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Animal Frontiers Abstract - Feature Articles

Future challenges feeding transgenic plants


This article in

  1. Vol. 7 No. 2, p. 15-23
    Published: April 13, 2017

    * Corresponding author(s):
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  1. Gerhard Flachowsky and
  2. Tim Reuter *
  1.  Institute of Animal Nutrition, Friedrich-Loeffler-Institute (FLI), Federal Research Institute of Animal Health, Bundesallee 50, 38116 Braunschweig, Germany
     Alberta Agriculture and Forestry, Agriculture Centre, 100-5401 -1st Avenue South, Lethbridge, Alberta T1J 4V6 Canada


  • Commercial cultivation of genetically modified (GM) plants has been conducted for more than 20 yr. Over this period of time, studies on the feeding of GM crops to animals were also conducted to evaluate the potential impact.

  • The evidence revealed that animal studies feeding GM crops did not present adverse effects. Genetically modified crops have been shown to have substantially equivalent composition compared with traditional counterparts. Scientific studies have not observed biologically relevant effects on feed intake, digestibility, or animal health or unintended effects on animal performance and fertility or on the composition and quality of food of animal origin. Recombinant DNA and newly expressed proteins of GM crops do not show other chemical/physical properties as native substances in non-GM counterparts.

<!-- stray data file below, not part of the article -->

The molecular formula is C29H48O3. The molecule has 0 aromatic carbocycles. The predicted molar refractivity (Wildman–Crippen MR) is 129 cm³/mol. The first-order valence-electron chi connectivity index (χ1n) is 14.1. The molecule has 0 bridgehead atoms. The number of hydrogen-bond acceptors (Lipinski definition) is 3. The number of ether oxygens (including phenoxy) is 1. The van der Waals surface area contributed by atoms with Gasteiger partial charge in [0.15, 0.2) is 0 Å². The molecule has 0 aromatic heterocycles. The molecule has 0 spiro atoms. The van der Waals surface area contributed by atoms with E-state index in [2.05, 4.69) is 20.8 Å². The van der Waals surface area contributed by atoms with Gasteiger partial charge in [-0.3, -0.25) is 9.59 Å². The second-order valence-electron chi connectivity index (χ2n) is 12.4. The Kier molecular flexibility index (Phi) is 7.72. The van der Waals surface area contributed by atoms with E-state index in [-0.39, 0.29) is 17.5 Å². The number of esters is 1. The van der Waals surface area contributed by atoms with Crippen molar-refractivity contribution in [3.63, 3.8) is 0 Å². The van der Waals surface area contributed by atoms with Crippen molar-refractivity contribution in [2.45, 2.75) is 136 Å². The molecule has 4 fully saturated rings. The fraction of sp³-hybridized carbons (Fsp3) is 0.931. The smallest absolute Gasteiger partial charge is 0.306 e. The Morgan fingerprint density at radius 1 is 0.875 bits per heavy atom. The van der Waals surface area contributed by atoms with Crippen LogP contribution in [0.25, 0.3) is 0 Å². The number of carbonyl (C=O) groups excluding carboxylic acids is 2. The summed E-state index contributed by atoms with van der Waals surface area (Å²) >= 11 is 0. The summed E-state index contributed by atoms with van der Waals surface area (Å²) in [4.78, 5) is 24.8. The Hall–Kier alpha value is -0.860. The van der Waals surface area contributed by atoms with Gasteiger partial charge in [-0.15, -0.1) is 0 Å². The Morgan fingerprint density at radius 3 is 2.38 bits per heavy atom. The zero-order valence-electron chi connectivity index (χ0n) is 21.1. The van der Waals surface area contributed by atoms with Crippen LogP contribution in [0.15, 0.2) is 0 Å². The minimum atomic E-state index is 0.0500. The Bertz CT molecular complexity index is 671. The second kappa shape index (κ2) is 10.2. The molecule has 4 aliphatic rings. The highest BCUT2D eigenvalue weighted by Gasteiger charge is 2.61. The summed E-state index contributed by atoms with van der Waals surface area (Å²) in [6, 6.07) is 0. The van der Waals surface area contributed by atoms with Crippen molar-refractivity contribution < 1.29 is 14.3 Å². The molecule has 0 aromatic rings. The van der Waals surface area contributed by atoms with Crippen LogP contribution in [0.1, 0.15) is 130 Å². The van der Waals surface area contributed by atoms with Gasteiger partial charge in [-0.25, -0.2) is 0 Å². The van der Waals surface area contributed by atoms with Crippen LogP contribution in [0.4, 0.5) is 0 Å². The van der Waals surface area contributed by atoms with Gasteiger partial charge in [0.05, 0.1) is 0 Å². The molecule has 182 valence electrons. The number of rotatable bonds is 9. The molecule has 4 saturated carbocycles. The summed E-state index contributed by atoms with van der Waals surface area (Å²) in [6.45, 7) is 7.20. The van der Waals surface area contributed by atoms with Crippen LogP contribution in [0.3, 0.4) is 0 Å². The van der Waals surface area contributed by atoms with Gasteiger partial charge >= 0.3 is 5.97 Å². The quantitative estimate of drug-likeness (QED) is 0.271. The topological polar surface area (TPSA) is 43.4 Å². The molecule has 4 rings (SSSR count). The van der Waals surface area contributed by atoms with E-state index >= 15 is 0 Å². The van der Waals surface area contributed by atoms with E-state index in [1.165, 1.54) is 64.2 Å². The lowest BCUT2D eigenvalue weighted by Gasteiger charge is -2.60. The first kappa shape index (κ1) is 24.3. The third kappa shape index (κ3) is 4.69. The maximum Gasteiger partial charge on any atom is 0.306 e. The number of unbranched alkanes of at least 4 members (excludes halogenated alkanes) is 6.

• Looking to the future, conventional as well as novel plant breeding methodologies that contribute to a more resource-efficient production of high and stable yields of available plant biomass should be considered. Public funding in support of plant and animal research may contribute to a better understanding of the physiological, biochemical, and molecular processes and should be considered as an important challenge to meet the future demand for animal and human feed and food.

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Copyright © 2017. © 2017 Flachowsky and Reuter